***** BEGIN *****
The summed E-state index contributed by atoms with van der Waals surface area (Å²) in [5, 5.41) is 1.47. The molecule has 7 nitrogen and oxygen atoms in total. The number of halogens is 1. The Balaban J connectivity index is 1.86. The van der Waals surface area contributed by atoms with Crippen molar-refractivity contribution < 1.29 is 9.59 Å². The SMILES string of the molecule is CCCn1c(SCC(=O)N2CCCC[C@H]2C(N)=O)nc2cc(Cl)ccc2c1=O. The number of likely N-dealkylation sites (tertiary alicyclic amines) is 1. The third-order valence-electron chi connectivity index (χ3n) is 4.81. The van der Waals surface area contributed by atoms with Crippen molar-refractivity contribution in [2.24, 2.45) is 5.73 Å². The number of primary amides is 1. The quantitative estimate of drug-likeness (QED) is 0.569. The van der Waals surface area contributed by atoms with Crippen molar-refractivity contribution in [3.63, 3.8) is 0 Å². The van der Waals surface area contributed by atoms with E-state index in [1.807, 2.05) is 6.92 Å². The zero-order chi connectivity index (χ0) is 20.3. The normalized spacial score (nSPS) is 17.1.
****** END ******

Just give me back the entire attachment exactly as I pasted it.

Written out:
The summed E-state index contributed by atoms with van der Waals surface area (Å²) in [5, 5.41) is 1.47. The molecule has 7 nitrogen and oxygen atoms in total. The number of halogens is 1. The Balaban J connectivity index is 1.86. The van der Waals surface area contributed by atoms with Crippen molar-refractivity contribution < 1.29 is 9.59 Å². The SMILES string of the molecule is CCCn1c(SCC(=O)N2CCCC[C@H]2C(N)=O)nc2cc(Cl)ccc2c1=O. The number of likely N-dealkylation sites (tertiary alicyclic amines) is 1. The third-order valence-electron chi connectivity index (χ3n) is 4.81. The van der Waals surface area contributed by atoms with Crippen molar-refractivity contribution in [2.24, 2.45) is 5.73 Å². The number of primary amides is 1. The quantitative estimate of drug-likeness (QED) is 0.569. The van der Waals surface area contributed by atoms with Crippen molar-refractivity contribution in [3.63, 3.8) is 0 Å². The van der Waals surface area contributed by atoms with E-state index in [1.807, 2.05) is 6.92 Å². The zero-order chi connectivity index (χ0) is 20.3. The normalized spacial score (nSPS) is 17.1.